Group Raising of Dairy Calves on Well-Managed Pasture
Bill Murphy, Joshua Silman, Mike Eastman, Henry Forgues, Travis Forgues
Duration: 1994 - 1997
Raising calves individually in barns or hutches is too labor-intensive and expensive for pasture-based dairy farmers striving for high profitability and quality of life. It also may result in unhealthy adult cows that cant efficiently use forage, because rations high in grain may not sufficiently stimulate rumen development in calves. Heifers raised on pasture tend to have larger rumens, which enable them to hold and process more feed than those raised on low-bulk feeds in confinement. The relative size of a calfs rumen at 3 to 4 months of age remains constant for the rest of its life. Raising calves separately also doesnt provide them with the social interaction they need to behave and graze well as mature cows in herds on pasture-based dairies.
One way to get healthy cows that have fully developed rumens and know how to graze well in a herd is to raise them from birth in groups on well-managed pasture, preferably with a nurse cow that teaches calves how to graze. If calves start early on pasture, they can live on pasture forage alone after they are about 60 days old.
Some questions still need to be answered to eliminate unnecessary costs of raising
replacement heifers on pasture, such as: How much energy and protein supplement should be
fed calves raised on pasture? We did two
experiments to answer part of this question.
In 1994 on his farm near Hinesburg, Mike Eastman raised 20 Holstein and crossbred calves from 2 days of age on pasture under management intensive grazing. The group of calves grazed a Kentucky bluegrass-white clover pasture that had not been plowed for at least 30 years, so the sward was very dense. He kept the sward short, with a pregrazing mass of 2100 lb DM/acre (4 inches tall) and a postgrazing mass of 1400 lb DM/acre (2 inches tall). Keeping the sward short and leafy is important for little calves to be able to eat well. Mike moved the calves to fresh forage every 3 days. Calves were fed about 2 gallons of milk/calf/day using barrels with New Zealand nipples, and 2 lb 19% Calf Starter BT/calf/day free-choice.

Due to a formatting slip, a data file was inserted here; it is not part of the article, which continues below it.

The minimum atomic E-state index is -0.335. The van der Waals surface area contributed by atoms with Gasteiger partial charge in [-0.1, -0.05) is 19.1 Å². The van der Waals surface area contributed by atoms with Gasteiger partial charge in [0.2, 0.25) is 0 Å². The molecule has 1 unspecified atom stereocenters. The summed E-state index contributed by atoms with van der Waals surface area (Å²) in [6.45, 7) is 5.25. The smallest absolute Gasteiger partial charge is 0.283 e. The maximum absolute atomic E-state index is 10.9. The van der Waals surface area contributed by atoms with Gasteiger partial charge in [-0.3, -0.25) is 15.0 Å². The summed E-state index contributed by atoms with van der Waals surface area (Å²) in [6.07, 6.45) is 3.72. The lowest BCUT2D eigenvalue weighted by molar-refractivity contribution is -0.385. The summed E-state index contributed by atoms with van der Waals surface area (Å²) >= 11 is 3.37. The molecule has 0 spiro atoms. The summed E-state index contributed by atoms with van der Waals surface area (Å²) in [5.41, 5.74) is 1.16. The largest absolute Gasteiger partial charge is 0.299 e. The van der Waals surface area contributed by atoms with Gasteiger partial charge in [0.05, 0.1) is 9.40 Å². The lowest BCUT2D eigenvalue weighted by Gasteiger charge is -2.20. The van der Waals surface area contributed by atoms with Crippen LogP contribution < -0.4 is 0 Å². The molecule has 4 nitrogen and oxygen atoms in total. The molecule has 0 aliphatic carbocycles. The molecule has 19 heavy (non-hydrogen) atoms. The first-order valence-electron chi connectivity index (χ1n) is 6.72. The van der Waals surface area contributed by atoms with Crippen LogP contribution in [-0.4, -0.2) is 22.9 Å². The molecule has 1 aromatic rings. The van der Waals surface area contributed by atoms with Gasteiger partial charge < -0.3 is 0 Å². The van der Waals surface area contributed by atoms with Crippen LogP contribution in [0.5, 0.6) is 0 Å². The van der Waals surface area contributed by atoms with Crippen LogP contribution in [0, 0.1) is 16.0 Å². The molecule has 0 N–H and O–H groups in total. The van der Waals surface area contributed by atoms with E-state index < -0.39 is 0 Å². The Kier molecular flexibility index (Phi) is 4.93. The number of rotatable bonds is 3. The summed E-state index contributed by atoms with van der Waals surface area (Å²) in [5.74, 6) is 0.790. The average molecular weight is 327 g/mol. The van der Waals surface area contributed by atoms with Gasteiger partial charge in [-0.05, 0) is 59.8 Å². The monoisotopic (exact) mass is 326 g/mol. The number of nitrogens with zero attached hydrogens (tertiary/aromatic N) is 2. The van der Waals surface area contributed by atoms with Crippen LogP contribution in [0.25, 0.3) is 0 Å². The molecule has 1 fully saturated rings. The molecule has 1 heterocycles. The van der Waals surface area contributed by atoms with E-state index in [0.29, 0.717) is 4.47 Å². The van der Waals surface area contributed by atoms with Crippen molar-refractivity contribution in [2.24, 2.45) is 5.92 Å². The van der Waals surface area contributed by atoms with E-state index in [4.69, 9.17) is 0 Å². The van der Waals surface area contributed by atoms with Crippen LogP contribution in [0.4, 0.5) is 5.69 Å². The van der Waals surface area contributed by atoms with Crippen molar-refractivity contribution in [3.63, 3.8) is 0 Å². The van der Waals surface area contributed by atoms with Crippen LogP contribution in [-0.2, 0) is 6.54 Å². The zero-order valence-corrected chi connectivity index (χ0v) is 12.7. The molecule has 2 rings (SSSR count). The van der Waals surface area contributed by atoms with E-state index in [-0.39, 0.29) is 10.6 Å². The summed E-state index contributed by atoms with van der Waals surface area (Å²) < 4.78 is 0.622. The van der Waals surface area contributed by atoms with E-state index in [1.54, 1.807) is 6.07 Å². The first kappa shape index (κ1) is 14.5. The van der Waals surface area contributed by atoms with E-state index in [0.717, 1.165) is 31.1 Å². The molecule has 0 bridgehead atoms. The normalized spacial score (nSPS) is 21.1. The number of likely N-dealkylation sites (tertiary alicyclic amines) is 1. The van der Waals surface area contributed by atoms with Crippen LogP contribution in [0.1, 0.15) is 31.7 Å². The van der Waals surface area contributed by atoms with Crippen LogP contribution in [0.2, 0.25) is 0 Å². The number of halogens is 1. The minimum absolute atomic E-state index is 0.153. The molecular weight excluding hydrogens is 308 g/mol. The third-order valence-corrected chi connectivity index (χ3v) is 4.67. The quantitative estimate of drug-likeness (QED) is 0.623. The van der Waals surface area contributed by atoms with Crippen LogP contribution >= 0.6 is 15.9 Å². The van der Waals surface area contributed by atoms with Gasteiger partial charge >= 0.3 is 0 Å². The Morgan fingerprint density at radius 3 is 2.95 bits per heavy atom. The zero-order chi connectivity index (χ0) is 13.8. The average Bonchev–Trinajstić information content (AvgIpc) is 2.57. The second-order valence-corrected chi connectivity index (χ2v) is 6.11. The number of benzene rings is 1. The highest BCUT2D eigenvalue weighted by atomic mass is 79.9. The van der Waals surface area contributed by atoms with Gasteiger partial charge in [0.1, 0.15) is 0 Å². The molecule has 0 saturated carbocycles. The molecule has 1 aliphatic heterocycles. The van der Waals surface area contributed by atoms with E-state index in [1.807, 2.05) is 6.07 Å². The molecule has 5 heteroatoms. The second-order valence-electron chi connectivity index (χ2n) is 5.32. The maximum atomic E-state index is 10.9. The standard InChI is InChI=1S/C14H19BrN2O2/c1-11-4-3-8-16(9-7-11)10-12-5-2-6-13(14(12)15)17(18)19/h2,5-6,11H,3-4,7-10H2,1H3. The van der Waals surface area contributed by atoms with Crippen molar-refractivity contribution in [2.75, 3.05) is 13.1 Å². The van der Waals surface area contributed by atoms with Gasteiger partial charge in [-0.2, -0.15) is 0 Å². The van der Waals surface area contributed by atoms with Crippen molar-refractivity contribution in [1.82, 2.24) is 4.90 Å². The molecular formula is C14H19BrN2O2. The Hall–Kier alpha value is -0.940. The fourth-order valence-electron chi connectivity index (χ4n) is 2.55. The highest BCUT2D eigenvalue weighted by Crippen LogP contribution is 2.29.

At weaning (about 60 days old) we separated the calves by weight and breeding into two groups of 10 each and fed one group 2 lb and the other group 4 lb of 19% Calf Starter BT/calf/day free-choice in tubs on the ground. We treated all calves with fenbendazole wormer at weaning and again 1 month later. We weighed the calves every 2 weeks. Grazing management continued the same, moving the calves every 3 days.
The calves gained the same (1.5 lb/calf/day) after weaning until end of the grazing season (mid-October) regardless of supplement level, indicating that the lower amount would be adequate on this kind of high-quality pasture. Until heifers are sexually mature they shouldnt gain more than 1.5 lb/day; otherwise their potential for producing milk decreases.
Unfortunately, we werent able to repeat the experiment on this farm to see if calves would gain the same without supplement. We attempted to repeat it in 1995, but deer kept passing through the pasture at night, causing the calves get excited and mix the two groups together. Mike purchased a different farm in 1996, and the new lessee of this farm didnt want to conduct this research.
We repeated the experiment in 1997 on the Forgues farm near Alburg. Henry and Travis Forgues raised 18 crossbred calves on pasture in the same way as on Mikes farm, except that they moved the calves to fresh forage every day. The pasture was only about 6 years old, following 15 years of corn and alfalfa cropping with herbicides, so its still developing into a dense sward. It consisted mainly of Kentucky bluegrass and white clover, with other plants such as orchardgrass, dandelion, chicory, lambsquarter,pigweed, and foxtail. The pasture was less dense and was grazed taller than on Mikes farm: 6-8 inches tall at start of grazing, grazed down to 3-4 inches tall. The calves were fed the same amount of milk using barrels with New Zealand nipples, and the same amount of supplement until weaning as in the first experiment.
At weaning (60 days old) we separated the calves by breeding and weight into 2 groups of 9 each and fed one group 0 lb and the other group 2 lb of 19% Calf Starter BT/calf/day. All calves were dewormed with fenbendazole at 4 and 8 weeks after turnout on pasture. We weighed the calves once a month. Grazing management continued the same, moving the calves to fresh forage every day.
The calves gained 0.6 (no supplement) or 0.9 (supplemented) lb/calf/day after weaning until the end of the grazing season (mid-October). These calves gained less than usually desired, were smaller and bred later (16-20 months old) than conventional standards. The Forgues, however, are trying to develop a herd of smaller animals to reduce cow body maintenance costs; they concluded that, for their purposes, supplementation after weaning was not worth the expense.
These studies indicate that calves can be raised very well in groups on pasture with 2 lb or less protein supplement/calf/day after weaning. Two pounds was an adequate level of supplementation with a high-quality sward,but could not make up for efficiencies of a low-quality sward to achieve high weight gains, if desired. Pasture quality is the most important aspect of raising calves on pasture. A short, dense, leafy sward is ideal for calves to eat all they need of excellent-quality forage that results in high weight gains.